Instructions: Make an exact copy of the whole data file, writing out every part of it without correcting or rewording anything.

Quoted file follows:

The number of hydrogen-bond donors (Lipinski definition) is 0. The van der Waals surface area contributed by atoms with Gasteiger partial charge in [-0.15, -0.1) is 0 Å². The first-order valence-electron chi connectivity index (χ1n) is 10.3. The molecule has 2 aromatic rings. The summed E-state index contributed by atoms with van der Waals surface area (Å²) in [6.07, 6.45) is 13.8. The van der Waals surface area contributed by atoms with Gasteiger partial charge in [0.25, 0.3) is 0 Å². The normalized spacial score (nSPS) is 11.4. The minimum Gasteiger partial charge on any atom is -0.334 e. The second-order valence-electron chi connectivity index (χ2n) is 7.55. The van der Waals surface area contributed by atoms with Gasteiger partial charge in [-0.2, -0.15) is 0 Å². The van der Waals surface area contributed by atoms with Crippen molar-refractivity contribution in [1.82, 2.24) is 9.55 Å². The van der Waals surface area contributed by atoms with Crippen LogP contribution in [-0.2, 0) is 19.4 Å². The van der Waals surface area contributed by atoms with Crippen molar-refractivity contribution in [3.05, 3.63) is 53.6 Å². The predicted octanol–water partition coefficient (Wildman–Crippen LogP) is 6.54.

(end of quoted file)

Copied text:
The number of hydrogen-bond donors (Lipinski definition) is 0. The van der Waals surface area contributed by atoms with Gasteiger partial charge in [-0.15, -0.1) is 0 Å². The first-order valence-electron chi connectivity index (χ1n) is 10.3. The molecule has 2 aromatic rings. The summed E-state index contributed by atoms with van der Waals surface area (Å²) in [6.07, 6.45) is 13.8. The van der Waals surface area contributed by atoms with Gasteiger partial charge in [0.25, 0.3) is 0 Å². The normalized spacial score (nSPS) is 11.4. The minimum Gasteiger partial charge on any atom is -0.334 e. The second-order valence-electron chi connectivity index (χ2n) is 7.55. The van der Waals surface area contributed by atoms with Gasteiger partial charge in [-0.2, -0.15) is 0 Å². The van der Waals surface area contributed by atoms with Crippen molar-refractivity contribution in [1.82, 2.24) is 9.55 Å². The van der Waals surface area contributed by atoms with Crippen LogP contribution in [-0.2, 0) is 19.4 Å². The van der Waals surface area contributed by atoms with Crippen molar-refractivity contribution in [3.05, 3.63) is 53.6 Å². The predicted octanol–water partition coefficient (Wildman–Crippen LogP) is 6.54.